The Full Wiki

Reticuloendothelial system: Wikis

Advertisements
  

Note: Many of our articles have direct quotes from sources you can cite, within the Wikipedia article! This article doesn't yet, but we're working on it! See more info or our list of citable articles.

Encyclopedia

From Wikipedia, the free encyclopedia

The reticuloendothelial system (RES) is a part of the immune system that consists of the phagocytic cells located in reticular connective tissue. The cells are primarily monocytes and macrophages, and they accumulate in lymph nodes and the spleen. The Kupffer cells of the liver and tissue histiocytes are also part of the RES. A lymphoma of the reticuloendothelial system is called reticuloendotheliosis[needs citation].

Mononuclear phagocytic system and lymphoreticular system are synonymous with RES.

The reticuloendothelial system is divided into primary and secondary lymphoid organs.

Contents

Primary lymphoid organs

Primary (or "central") lymphoid organs are the sites where the cells of the RES are produced. Such sites include the bone marrow, and also the thymus as it is the required site for T cell maturation.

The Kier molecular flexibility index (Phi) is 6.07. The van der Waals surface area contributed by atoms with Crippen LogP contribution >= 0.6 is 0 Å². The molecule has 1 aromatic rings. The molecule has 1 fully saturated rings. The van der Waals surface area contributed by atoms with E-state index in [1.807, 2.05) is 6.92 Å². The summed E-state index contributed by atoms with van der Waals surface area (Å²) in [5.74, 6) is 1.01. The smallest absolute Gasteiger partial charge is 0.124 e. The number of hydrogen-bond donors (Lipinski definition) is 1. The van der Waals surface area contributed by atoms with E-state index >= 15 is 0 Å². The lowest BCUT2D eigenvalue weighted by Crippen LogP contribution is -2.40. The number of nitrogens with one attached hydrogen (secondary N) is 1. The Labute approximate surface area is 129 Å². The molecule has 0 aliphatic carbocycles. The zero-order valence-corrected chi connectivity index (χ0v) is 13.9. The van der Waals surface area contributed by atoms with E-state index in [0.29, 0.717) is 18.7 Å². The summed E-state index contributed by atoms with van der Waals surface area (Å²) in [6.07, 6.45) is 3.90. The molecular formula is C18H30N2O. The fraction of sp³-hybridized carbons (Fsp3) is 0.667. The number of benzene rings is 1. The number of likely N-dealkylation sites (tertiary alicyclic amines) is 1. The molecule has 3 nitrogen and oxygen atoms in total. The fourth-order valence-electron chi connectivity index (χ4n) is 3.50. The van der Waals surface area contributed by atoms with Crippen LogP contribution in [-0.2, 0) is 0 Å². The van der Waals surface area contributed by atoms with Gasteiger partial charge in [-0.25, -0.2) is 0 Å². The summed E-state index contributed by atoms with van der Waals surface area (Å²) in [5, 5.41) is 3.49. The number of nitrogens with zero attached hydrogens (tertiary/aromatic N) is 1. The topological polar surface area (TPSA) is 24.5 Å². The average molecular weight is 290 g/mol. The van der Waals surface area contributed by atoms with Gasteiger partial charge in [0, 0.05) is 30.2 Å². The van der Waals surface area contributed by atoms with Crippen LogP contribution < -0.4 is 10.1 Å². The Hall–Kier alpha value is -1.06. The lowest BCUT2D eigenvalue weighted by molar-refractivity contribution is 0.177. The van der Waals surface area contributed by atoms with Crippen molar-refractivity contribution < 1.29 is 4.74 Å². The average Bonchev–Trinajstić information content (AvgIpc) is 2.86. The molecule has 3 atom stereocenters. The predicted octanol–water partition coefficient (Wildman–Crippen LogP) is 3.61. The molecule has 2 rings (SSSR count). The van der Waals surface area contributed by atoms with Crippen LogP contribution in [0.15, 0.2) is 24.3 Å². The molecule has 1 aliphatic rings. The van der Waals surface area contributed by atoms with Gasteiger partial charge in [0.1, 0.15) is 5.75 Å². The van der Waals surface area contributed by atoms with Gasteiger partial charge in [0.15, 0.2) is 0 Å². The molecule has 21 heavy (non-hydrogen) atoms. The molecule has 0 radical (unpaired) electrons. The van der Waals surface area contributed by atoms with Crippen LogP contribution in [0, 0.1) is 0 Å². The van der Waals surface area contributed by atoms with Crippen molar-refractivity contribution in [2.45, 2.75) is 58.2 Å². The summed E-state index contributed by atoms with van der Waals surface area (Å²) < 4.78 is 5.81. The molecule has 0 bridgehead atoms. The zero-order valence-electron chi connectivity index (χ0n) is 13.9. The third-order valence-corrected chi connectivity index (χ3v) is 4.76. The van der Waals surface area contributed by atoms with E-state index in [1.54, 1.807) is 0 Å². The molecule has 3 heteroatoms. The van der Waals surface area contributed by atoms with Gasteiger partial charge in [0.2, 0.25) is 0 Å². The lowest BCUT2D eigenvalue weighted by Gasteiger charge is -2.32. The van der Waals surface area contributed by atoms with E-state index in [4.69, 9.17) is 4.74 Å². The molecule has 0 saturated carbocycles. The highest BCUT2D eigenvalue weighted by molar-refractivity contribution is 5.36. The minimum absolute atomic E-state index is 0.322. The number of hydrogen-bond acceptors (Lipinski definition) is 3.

Secondary lymphoid organs

Secondary (or "peripheral") lymphoid organs are the sites where the cells of the RES function. This includes the lymph nodes, tonsils, spleen, and "MALT" (mucosa-associated lymphoid tissue).

  • The Kupffer cells of the liver act as part of this system but are not organized into a tissue; rather, they are dispersed throughout the liver sinusoids.
  • The microglia of the central nervous system (CNS) can be considered a part of the reticuloendoethelial system. They are scavenger cells that proliferate in response to CNS injury.
Advertisements

Function

The secondary lymphoid structures function to survey all entering or circulating antigens and to mobilize an immune response against foreign antigen upon its discovery. The GALT and BALT are exposed to antigens entering the gastrointestinal and respiratory tracts, respectively. All extracellular fluid must filter through lymph nodes as it traverses the lymphatics on its way back to the systemic circulation. Antigen residing in the interstitium is thus swept to the lymph nodes for processing.

Finally, the spleen filters the blood in search of antigen. Upon the discovery of foreign antigen, all of these tissues react in a similar manner to amass an appropriate and multifaceted immune response.

External links


Advertisements






Got something to say? Make a comment.
Your name
Your email address
Message